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Leadership in Law 2013: Ronald E. Elberger

Partner, Bose McKinney & Evans LLP, Indianapolis American University Law School

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ron-elberger02-15col.jpg (IL Photo/ Perry Reichanadter)

Ronald E. Elberger is one of the engines that drives his firm’s litigation, entertainment and sports, and professional responsibility practice areas. Over the years, he has served as attorney for David Letterman, as vice president and general counsel of Emmis Broadcasting Corp., and as counsel for many local television news employees.

His office houses several works of art dedicated to his children Seth and Becca, whose ongoing support, along with that of his wife, he credits as the force that got him where he is today. Ron is very active in the community, including the Indiana School for the Blind and Visually Impaired. He was instrumental in the building of several facilities on the school’s campus, including two independent living houses for older students.

What advice would you give your 25-year-old self?
Have fun but work hard and diligently while adhering to the highest standards of honesty and integrity.

You often represent famous people. What famous person would you most like to meet?
“John Doe,” as being “famous” does not create any desire to meet with someone merely because he or she bears the label.

If you could pick a theme song to describe your life, what would it be?
The theme from “Rocky.”

If you could take a sabbatical from the law for a year to work your fantasy job, what job would you choose?
I thought I have been on such a sabbatical for many years.

What civic cause is the most important to you?
The one that is then unmet. We establish funds and encourage support for specific causes to address issues and problems that have been overlooked.

If you could have one superpower, what would it be?
Healing others.

In life or law, what bugs you?
A liar.

What class in law school did you find the most difficult?
Tax. Need I say more?

If you could meet and spend a day with one lawyer from history, who would it be and why?
Abe Fortas, former associate justice of SCOTUS, to continue our numerous and varied discussions about the law and our society from which I learned much.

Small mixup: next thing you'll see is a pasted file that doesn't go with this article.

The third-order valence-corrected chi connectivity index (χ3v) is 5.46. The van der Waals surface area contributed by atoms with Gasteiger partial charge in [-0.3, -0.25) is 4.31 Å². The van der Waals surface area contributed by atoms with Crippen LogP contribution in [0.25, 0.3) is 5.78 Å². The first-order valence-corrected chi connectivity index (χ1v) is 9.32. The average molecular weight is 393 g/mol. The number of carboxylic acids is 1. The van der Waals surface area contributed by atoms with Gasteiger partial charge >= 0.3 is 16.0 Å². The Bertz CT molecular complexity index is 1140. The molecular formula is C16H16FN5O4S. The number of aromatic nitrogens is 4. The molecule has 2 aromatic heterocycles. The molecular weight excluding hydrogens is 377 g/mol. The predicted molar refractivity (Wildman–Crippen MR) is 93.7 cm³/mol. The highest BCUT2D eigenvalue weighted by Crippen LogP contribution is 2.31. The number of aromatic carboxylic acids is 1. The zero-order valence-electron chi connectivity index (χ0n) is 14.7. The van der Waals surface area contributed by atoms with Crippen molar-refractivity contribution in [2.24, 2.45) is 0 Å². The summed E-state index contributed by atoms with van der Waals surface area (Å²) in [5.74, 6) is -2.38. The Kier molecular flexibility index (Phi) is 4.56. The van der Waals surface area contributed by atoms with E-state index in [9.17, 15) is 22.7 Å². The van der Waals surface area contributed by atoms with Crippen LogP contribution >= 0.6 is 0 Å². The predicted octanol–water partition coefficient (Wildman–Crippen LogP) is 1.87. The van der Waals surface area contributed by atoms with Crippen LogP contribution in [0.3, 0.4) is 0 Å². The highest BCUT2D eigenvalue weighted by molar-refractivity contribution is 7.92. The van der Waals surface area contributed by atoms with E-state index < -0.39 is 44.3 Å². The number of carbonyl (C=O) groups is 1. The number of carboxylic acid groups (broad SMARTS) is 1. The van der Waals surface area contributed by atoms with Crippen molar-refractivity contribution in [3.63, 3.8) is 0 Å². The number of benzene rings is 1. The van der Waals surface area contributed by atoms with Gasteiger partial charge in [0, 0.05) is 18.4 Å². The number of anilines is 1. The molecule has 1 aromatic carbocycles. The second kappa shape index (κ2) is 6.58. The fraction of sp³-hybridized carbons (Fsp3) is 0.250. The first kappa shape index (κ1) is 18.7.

If a drink or sandwich were to be named after you, what would it be called and what would be in it?
I don’t know, but if such existed, it should be at the Carnegie Deli on 7th Avenue by 54th Street in NYC.

Numerous TV shows center around lawyers and their practices. Are any of them close to realistic?
I tend to avoid the circus of such programming as I don’t believe the shows depict reality but, rather, a fanciful writer’s embellishment geared toward generating ratings and revenue.

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  1. I'm not sure what's more depressing: the fact that people would pay $35,000 per year to attend an unaccredited law school, or the fact that the same people "are hanging in there and willing to follow the dean’s lead in going forward" after the same school fails to gain accreditation, rendering their $70,000 and counting education worthless. Maybe it's a good thing these people can't sit for the bar.

  2. Such is not uncommon on law school startups. Students and faculty should tap Bruce Green, city attorney of Lufkin, Texas. He led a group of studnets and faculty and sued the ABA as a law student. He knows the ropes, has advised other law school startups. Very astute and principled attorney of unpopular clients, at least in his past, before Lufkin tapped him to run their show.

  3. Not that having the appellate records on Odyssey won't be welcome or useful, but I would rather they first bring in the stray counties that aren't yet connected on the trial court level.

  4. Aristotle said 350 bc: "The most hated sort, and with the greatest reason, is usury, which makes a gain out of money itself, and not from the natural object of it. For money was intended to be used in exchange, but not to increase at interest. And this term interest, which means the birth of money from money, is applied to the breeding of money because the offspring resembles the parent. Wherefore of an modes of getting wealth this is the most unnatural.

  5. Oh yes, lifetime tenure. The Founders gave that to the federal judges .... at that time no federal district courts existed .... so we are talking the Supreme Court justices only in context ....so that they could rule against traditional marriage and for the other pet projects of the sixties generation. Right. Hmmmm, but I must admit, there is something from that time frame that seems to recommend itself in this context ..... on yes, from a document the Founders penned in 1776: " He has refused his Assent to Laws, the most wholesome and necessary for the public good."

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